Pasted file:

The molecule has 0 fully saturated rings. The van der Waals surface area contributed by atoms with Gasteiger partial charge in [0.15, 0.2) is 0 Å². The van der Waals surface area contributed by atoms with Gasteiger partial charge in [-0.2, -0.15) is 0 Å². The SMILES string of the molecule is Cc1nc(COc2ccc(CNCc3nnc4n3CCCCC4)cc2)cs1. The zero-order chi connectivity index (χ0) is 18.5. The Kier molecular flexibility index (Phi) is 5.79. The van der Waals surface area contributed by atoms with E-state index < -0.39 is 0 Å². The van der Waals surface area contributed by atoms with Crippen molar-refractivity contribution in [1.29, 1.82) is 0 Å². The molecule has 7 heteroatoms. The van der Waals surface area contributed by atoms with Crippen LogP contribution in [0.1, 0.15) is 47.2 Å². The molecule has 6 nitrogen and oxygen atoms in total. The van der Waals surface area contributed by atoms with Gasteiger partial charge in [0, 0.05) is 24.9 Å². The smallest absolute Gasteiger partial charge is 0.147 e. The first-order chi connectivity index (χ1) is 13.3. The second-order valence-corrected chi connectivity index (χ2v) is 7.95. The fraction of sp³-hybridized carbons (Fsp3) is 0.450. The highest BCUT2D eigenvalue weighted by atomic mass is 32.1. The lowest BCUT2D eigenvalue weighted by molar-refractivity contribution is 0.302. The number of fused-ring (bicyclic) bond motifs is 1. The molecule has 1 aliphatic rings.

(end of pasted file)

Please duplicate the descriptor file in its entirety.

The molecule has 0 fully saturated rings. The van der Waals surface area contributed by atoms with Gasteiger partial charge in [0.15, 0.2) is 0 Å². The van der Waals surface area contributed by atoms with Gasteiger partial charge in [-0.2, -0.15) is 0 Å². The SMILES string of the molecule is Cc1nc(COc2ccc(CNCc3nnc4n3CCCCC4)cc2)cs1. The zero-order chi connectivity index (χ0) is 18.5. The Kier molecular flexibility index (Phi) is 5.79. The van der Waals surface area contributed by atoms with E-state index < -0.39 is 0 Å². The van der Waals surface area contributed by atoms with Crippen molar-refractivity contribution in [1.29, 1.82) is 0 Å². The molecule has 7 heteroatoms. The van der Waals surface area contributed by atoms with Crippen LogP contribution in [0.1, 0.15) is 47.2 Å². The molecule has 6 nitrogen and oxygen atoms in total. The van der Waals surface area contributed by atoms with Gasteiger partial charge in [0, 0.05) is 24.9 Å². The smallest absolute Gasteiger partial charge is 0.147 e. The first-order chi connectivity index (χ1) is 13.3. The second-order valence-corrected chi connectivity index (χ2v) is 7.95. The fraction of sp³-hybridized carbons (Fsp3) is 0.450. The highest BCUT2D eigenvalue weighted by atomic mass is 32.1. The lowest BCUT2D eigenvalue weighted by molar-refractivity contribution is 0.302. The number of fused-ring (bicyclic) bond motifs is 1. The molecule has 1 aliphatic rings.